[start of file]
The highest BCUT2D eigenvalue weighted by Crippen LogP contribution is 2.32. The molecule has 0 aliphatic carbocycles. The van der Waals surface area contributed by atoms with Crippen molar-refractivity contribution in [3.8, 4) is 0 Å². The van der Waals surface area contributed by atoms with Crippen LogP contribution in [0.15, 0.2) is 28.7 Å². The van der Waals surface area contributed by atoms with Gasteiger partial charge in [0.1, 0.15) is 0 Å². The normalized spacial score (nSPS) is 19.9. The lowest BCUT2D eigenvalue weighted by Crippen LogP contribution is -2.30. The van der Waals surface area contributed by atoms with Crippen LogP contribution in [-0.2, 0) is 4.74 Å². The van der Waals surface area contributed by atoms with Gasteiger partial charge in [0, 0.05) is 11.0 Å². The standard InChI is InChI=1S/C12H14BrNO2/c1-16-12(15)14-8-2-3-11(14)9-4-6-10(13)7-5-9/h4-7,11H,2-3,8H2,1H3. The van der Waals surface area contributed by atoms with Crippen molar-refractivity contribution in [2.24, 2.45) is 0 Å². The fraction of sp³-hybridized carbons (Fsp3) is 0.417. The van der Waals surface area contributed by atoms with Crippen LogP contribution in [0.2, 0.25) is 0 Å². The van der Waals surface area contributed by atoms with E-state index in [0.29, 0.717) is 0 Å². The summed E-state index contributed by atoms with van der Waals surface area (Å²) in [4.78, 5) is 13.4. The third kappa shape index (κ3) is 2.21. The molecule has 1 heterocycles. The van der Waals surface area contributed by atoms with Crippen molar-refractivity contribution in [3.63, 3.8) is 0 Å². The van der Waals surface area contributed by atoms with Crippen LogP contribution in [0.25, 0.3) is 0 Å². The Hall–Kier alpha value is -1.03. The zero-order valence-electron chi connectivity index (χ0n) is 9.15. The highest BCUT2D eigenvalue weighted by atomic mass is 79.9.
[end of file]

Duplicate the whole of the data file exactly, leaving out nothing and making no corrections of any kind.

The highest BCUT2D eigenvalue weighted by Crippen LogP contribution is 2.32. The molecule has 0 aliphatic carbocycles. The van der Waals surface area contributed by atoms with Crippen molar-refractivity contribution in [3.8, 4) is 0 Å². The van der Waals surface area contributed by atoms with Crippen LogP contribution in [0.15, 0.2) is 28.7 Å². The van der Waals surface area contributed by atoms with Gasteiger partial charge in [0.1, 0.15) is 0 Å². The normalized spacial score (nSPS) is 19.9. The lowest BCUT2D eigenvalue weighted by Crippen LogP contribution is -2.30. The van der Waals surface area contributed by atoms with Crippen LogP contribution in [-0.2, 0) is 4.74 Å². The van der Waals surface area contributed by atoms with Gasteiger partial charge in [0, 0.05) is 11.0 Å². The standard InChI is InChI=1S/C12H14BrNO2/c1-16-12(15)14-8-2-3-11(14)9-4-6-10(13)7-5-9/h4-7,11H,2-3,8H2,1H3. The van der Waals surface area contributed by atoms with Crippen molar-refractivity contribution in [2.24, 2.45) is 0 Å². The fraction of sp³-hybridized carbons (Fsp3) is 0.417. The van der Waals surface area contributed by atoms with Crippen LogP contribution in [0.2, 0.25) is 0 Å². The van der Waals surface area contributed by atoms with E-state index in [0.29, 0.717) is 0 Å². The summed E-state index contributed by atoms with van der Waals surface area (Å²) in [4.78, 5) is 13.4. The third kappa shape index (κ3) is 2.21. The molecule has 1 heterocycles. The van der Waals surface area contributed by atoms with Crippen molar-refractivity contribution in [3.63, 3.8) is 0 Å². The van der Waals surface area contributed by atoms with Crippen LogP contribution in [0.25, 0.3) is 0 Å². The Hall–Kier alpha value is -1.03. The zero-order valence-electron chi connectivity index (χ0n) is 9.15. The highest BCUT2D eigenvalue weighted by atomic mass is 79.9.